The future is here…
.. we just haven’t noticed it.
I had a fairly normal working day today, but I reflected on how technologically infused it was. This posting isn’t meant to be smug and purvey how modern my life is, since I’m aware that (strange though it may seem) some people are not working in educational technology, and so the working day of, a plumber say, may not be so affected (but probably more financially rewarding). And also there are people who live a far more technologically enhanced life, but it struck me that we have these small incremental changes and occassionally we have to take stock. Below is my day, and I like to think that had I seen such a diary in 1990 I would have thought it was the restricted to science fiction or at least some kind of techno-eltite:
- 8am. I was working from home, which is in Cardiff, and my workplace is 150 miles away in Milton Keynes, so I start the day with email.
- 8.30 I do a blog post on the wiki tool wetpaint.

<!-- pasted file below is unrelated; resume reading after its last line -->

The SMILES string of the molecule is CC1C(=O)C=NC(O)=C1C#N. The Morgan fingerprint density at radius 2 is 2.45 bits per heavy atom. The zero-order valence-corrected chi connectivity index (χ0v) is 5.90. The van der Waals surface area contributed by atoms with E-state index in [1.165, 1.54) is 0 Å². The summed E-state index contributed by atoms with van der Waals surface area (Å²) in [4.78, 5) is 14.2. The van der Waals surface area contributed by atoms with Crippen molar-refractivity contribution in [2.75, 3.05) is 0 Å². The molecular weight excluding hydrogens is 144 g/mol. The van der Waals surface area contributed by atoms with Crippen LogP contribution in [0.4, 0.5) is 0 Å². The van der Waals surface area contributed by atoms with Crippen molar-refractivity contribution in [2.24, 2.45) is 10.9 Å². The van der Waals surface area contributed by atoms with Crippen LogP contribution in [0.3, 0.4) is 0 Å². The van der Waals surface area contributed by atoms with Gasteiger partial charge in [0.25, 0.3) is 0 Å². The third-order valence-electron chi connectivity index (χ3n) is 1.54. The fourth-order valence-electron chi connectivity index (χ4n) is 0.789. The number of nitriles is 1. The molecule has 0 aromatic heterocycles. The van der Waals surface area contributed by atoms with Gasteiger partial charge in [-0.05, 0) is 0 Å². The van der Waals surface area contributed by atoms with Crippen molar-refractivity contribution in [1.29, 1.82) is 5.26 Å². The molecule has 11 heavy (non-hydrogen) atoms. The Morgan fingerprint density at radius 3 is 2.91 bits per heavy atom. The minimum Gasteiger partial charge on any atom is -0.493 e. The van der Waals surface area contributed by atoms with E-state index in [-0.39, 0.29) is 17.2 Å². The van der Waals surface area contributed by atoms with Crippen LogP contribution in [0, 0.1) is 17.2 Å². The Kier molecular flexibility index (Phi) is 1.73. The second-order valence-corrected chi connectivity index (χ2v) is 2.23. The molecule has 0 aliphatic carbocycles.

- 9.00 I have a conference call with a team at the OU working on Learning Design.
- 10.00 I have a Flashmeeting with partners on the Flosscom project who are based in Milton Keynes, Greece and Germany.
- 11.00 I have a Skype video chat, with 2 colleagues at the OU library where we haven’t been able to synchronise diaries for a face to face meeting.
- 12.00 I share a document with some colleagues via Google docs
- 2.00 I start preparing a presentation for a blogging workshop. I find images that other people have created via Flickr and a couple of excellent video clips via YouTube, and look for ideas from Powerpoint presentations shared by strangers on Slideshare.
- 3.30 I update my Facebook profile after being invited to be somebody’s friend and not having used Facebook for ages.
- 5.00 I meet my wife and go down the pub (okay, not much technology involved there).
Sometimes you take all this stuff for granted and it’s worth stopping every now and then to really appreciate the changes that have taken place. And while all of this has been possible for a few years now, the point is that it all worked (reasonably) seamlessly and the technology was almost transparent – we just used it. When it is this pervasive in your working life you have to say that a revolution of sorts has taken place – you just haven’t acknowledged it.